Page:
Man Saves 1000’s of Children
March 26, 1953: Salk Announces Polio Vaccine
On March 26, 1953, American medical researcher Dr. Jonas Salk announces on a national radio show that he has successfully tested a vaccine against polio. Consider that in 1952 there were 58,000 new cases reported in the US, and that more than 3,000 had died from the disease, mostly kids.
Polio epidemics were commonplace in the first decades of the 20th century and treatments were limited to quarantines and the infamous “iron lung,” a metal coffin-like contraption that aided respiration. Children, and especially infants, were among the worst affected, although adults were also often afflicted, including future president Franklin D. Roosevelt.
The fear of contacting polio had been ever increasing since the early 1900’s. No one knew what to do or how to stop the epidemic. Parents lived in fear that their children would be infected. This was the situation when young Jonas Salk stepped into the fray.
With the hopes of the world upon him, Salk worked sixteen hours a day, seven days a week, for years.¹ After the announcement in ’53 it wasn’t an easy go. The nation was skeptical and folks had been led on false hopes before. Medical egos were involved. At a conference in November of 1953 he announced that he had injected himself, his wife and his three sons among the first volunteers to be inoculated with the vaccine.
When the successful test results were finally released on April 12 of 1955, the nation erupted. The announcement was made at the University of Michigan. Press, radio and television people filled the room. 16 television and newsreel cameras stood on a long platform at the back; 54,000 physicians, sitting in movie theaters across the country, watched the broadcast on closed-circuit television. Americans turned on their radios to hear the details, department stores set up loudspeakers, and judges suspended trials so that everyone in the courtroom could hear. Europeans listened on the Voice of America.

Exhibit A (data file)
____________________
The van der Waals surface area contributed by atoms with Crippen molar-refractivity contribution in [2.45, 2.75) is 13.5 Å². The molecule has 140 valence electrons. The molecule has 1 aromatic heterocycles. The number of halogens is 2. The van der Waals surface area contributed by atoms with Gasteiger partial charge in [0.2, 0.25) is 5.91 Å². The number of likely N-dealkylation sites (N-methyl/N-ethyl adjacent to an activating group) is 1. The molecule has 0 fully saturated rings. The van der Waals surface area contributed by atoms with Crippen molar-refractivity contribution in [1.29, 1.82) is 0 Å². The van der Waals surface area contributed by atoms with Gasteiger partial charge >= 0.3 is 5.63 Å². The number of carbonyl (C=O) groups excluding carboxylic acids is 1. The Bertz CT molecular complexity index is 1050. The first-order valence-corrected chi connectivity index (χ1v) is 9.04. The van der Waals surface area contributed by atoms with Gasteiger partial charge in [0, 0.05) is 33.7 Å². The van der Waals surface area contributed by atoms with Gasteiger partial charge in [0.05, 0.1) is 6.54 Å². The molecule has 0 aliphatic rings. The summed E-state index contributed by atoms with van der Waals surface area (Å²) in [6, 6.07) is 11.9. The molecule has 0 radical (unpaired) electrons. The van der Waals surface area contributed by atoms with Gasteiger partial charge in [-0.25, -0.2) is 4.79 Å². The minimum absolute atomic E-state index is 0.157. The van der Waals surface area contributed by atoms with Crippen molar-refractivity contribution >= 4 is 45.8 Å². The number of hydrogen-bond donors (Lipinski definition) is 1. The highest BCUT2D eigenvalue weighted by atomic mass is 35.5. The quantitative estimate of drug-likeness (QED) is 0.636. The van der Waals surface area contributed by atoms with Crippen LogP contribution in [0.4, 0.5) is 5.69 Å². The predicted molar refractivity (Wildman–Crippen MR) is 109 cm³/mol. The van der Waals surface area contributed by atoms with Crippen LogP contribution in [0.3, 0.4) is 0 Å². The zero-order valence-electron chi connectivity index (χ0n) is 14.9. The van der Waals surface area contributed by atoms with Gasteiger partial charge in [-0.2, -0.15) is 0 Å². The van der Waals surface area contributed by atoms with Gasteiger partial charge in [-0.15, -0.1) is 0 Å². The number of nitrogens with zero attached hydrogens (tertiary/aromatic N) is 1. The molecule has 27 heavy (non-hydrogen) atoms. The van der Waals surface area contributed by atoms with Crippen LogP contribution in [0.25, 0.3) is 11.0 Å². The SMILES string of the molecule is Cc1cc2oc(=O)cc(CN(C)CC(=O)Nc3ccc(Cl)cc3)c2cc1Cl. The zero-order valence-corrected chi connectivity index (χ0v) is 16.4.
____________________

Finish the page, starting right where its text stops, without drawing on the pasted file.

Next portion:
Paul Offit writes about the event:
“The presentation was numbing, but the results were clear: the vaccine worked. Inside the auditorium Americans tearfully and joyfully embraced the results. Within minutes of Francis’s declaration that the vaccine was safe and effective, the news of the event was carried coast to coast by wire services, radio and television newscasts.”
By the time Thomas Francis (the monitor of the test results) stepped down from the podium, church bells were ringing across the country, factories were observing moments of silence, synagogues and churches were holding prayer meetings, and parents and teachers were weeping. According to reporter Debbie Bookchin, “across the nation there were spontaneous celebrations… business came to a halt as the news spread. One shopkeeper painted a sign on his window: Thank you, Dr. Salk. ‘It was as if a war had ended’, one observer recalled.”
However, New York City could not get Salk to accept a ticker tape parade. Instead New York created eight “Jonas Salk Scholarships” for future medical students.
On a side note; research takes money and Americans took up the challenge as the March of Dimes was established. Radio networks offered free 30-second slots for promotion. After the first slew of promos asking for dimes, Americans sent in 2,680,000 letters within days. The March of Dimes received $67 million by 1955.
¹Denenberg, Dennis, and Roscoe, Lorraine. 50 American Heroes Every Kid Should Meet Millbrook Press (2006)